Another person who thinks everyone should “upgrade”, and if they aren’t….they are idiots. If anyone is an idiot, it’s people who run out and buy every new format every five years just so they can sell their collection for pennies or throw them away to upgrade to the next “latest and greatest”. HD DVD was a real barn burner! Not EVERYONE needs or wants blu-rays. Just because you have a HD tv doesn’t mean everyone has to NEED or WANT to watch HD content. Anyone who bought a TV the last bunch of years knows your only choice in a store is an HD tv. Guess what……most old people who buy tvs don’t care or can’t see the hi-def anyway! So what if they own a 65″. Sure, you say you asked these people why they are buying and watching what they are, but don’t just assume that guy looking at and buying DVDs in Wal-mart is doing it out of ignorance. Sorry, but DVD’s aren’t dead yet and they aren’t holding back blu-rays either. Consumers also like choices. You have yours, and everyone else has theirs. I myself buy blu-rays, and don’t have a use for combo packs but I’m also open minded enough that there are people who like and use them even if they were meant just to “get people into blu-ray and phase out dvds”. If you wanna bitch about something, bitch about the people who watch 4:3 content stretched to fill a 16:9 screen!

      • Trance Sends

        I’d normally agree with your “the more choices the better” argument, but we’re a little past the dvd vs. blu argument now. It’s been more than “5 years”…more than a decade, in fact. The current contention is BD vs. 4KBD. So seriously, for everyone who hasn’t upgraded to an HDTV and blu-ray, it’s time, past time, maybe even a little too late. I have some BDs that are now out of print (again underlining the point that the blu-ray format is OLD already). Oh, and about the aspect ratio complaint, I agree that’s an ongoing issue. Some people would rather cut off huge chunks of the image than see “black bars”, and unfortunately publishers sometimes chop up releases on disc to appease those people (1.78 vs 2.40) <—now that's something to "bitch" about (imo).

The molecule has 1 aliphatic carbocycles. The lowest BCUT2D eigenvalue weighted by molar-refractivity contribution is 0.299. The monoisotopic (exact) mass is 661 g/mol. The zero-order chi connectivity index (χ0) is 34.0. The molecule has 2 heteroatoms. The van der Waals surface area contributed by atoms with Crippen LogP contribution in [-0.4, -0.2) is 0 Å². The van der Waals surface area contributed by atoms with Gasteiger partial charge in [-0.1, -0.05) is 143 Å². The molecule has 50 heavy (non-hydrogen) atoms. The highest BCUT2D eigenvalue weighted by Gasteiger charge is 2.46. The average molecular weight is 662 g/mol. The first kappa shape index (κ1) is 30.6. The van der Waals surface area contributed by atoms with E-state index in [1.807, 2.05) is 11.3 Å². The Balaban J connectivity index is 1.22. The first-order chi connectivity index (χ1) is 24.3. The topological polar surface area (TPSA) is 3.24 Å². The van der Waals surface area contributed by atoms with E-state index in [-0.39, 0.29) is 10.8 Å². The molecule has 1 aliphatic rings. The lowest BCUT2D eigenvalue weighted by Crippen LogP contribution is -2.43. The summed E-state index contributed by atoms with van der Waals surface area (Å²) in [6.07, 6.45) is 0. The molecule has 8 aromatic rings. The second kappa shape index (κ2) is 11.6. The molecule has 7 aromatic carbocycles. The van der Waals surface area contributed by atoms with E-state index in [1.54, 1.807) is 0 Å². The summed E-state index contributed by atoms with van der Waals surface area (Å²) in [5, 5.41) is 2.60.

14. We watch the DVD more than the BluRay. Once or twice a year I have to drive 1000 miles from TX to KY (and then back again) and the players in the car only watch DVDs.

  15. Michael C

    I personally hate the inclusion of DVDs and digital copies with blu-ray titles because I recognize it for what it is… blu-ray marketers justifying keeping prices high on new titles by stuffing value add items into the package. $25 is not that high a price when you consider that you are actually getting 3 copies of the movie whether you need them or not. Blu-ray 3d suggested retail prices are obscene but they justify the price because you also get a regular blu-ray and DVD and Ultraviolet copy. If you own a 3D blu-ray player you know that you have the option of playing it in non-3d on most units making a standard blu-ray copy unnecessary. I believe adoption of 3d blu-ray has been stunted by media costs. The difference between a blu-ray and a 3d blu-ray copy is the content not the disc. How else do they justify the inflated prices.

    I say offer both a single disc of a new title and a combo pack and let the consumer decide which they want. Then see what’s left on the shelf a month after release and adjust marketing accordingly.

  16. Kyle

    I buy a lot of my blu-rays from movie stores for cheap, but they tend to have the dvd missing already. If i do buy one that has both i keep it as it was part of what i paid for. Occasionaly i have friends want to borrow a movie that only own a dvd player, so it works out better for them when i have the combo packs as i pretty much stopped buying dvd.

  17. Mark

    For older movies being released in Blu-Ray combos for the first time, I keep the DVD because there’s occasionally SD bonus features that weren’t ported over to the Blu-Ray.

  18. Trance Sends

    i generally try to avoid buying blu-rays packaged with DVDs because for me it is wasteful; so I delay buying the movie disc until it is re-released in a blu-ray-only package. Simply put, if the only options are Blu+DVD or nothing, I choose the later.